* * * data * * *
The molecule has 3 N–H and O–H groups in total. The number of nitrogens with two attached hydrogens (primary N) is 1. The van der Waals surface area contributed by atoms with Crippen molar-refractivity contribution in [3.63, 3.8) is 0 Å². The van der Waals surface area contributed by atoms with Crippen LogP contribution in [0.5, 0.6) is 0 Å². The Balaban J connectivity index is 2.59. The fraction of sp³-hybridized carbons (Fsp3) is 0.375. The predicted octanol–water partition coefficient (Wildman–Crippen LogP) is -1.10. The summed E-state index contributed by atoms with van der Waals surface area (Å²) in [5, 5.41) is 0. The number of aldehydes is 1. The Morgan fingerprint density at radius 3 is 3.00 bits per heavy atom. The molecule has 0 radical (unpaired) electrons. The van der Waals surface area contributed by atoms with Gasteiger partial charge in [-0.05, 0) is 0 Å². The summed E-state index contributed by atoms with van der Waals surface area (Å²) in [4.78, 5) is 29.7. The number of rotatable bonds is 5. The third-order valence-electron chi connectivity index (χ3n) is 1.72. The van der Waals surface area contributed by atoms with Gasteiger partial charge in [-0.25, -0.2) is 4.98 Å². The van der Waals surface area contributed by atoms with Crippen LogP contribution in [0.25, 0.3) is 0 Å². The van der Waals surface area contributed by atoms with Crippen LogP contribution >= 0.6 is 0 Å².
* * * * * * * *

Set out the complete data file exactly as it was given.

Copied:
The molecule has 3 N–H and O–H groups in total. The number of nitrogens with two attached hydrogens (primary N) is 1. The van der Waals surface area contributed by atoms with Crippen molar-refractivity contribution in [3.63, 3.8) is 0 Å². The van der Waals surface area contributed by atoms with Crippen LogP contribution in [0.5, 0.6) is 0 Å². The Balaban J connectivity index is 2.59. The fraction of sp³-hybridized carbons (Fsp3) is 0.375. The predicted octanol–water partition coefficient (Wildman–Crippen LogP) is -1.10. The summed E-state index contributed by atoms with van der Waals surface area (Å²) in [5, 5.41) is 0. The number of aldehydes is 1. The Morgan fingerprint density at radius 3 is 3.00 bits per heavy atom. The molecule has 0 radical (unpaired) electrons. The van der Waals surface area contributed by atoms with Gasteiger partial charge in [-0.05, 0) is 0 Å². The summed E-state index contributed by atoms with van der Waals surface area (Å²) in [4.78, 5) is 29.7. The number of rotatable bonds is 5. The third-order valence-electron chi connectivity index (χ3n) is 1.72. The van der Waals surface area contributed by atoms with Gasteiger partial charge in [-0.25, -0.2) is 4.98 Å². The van der Waals surface area contributed by atoms with Crippen LogP contribution in [0.25, 0.3) is 0 Å². The van der Waals surface area contributed by atoms with Crippen LogP contribution >= 0.6 is 0 Å².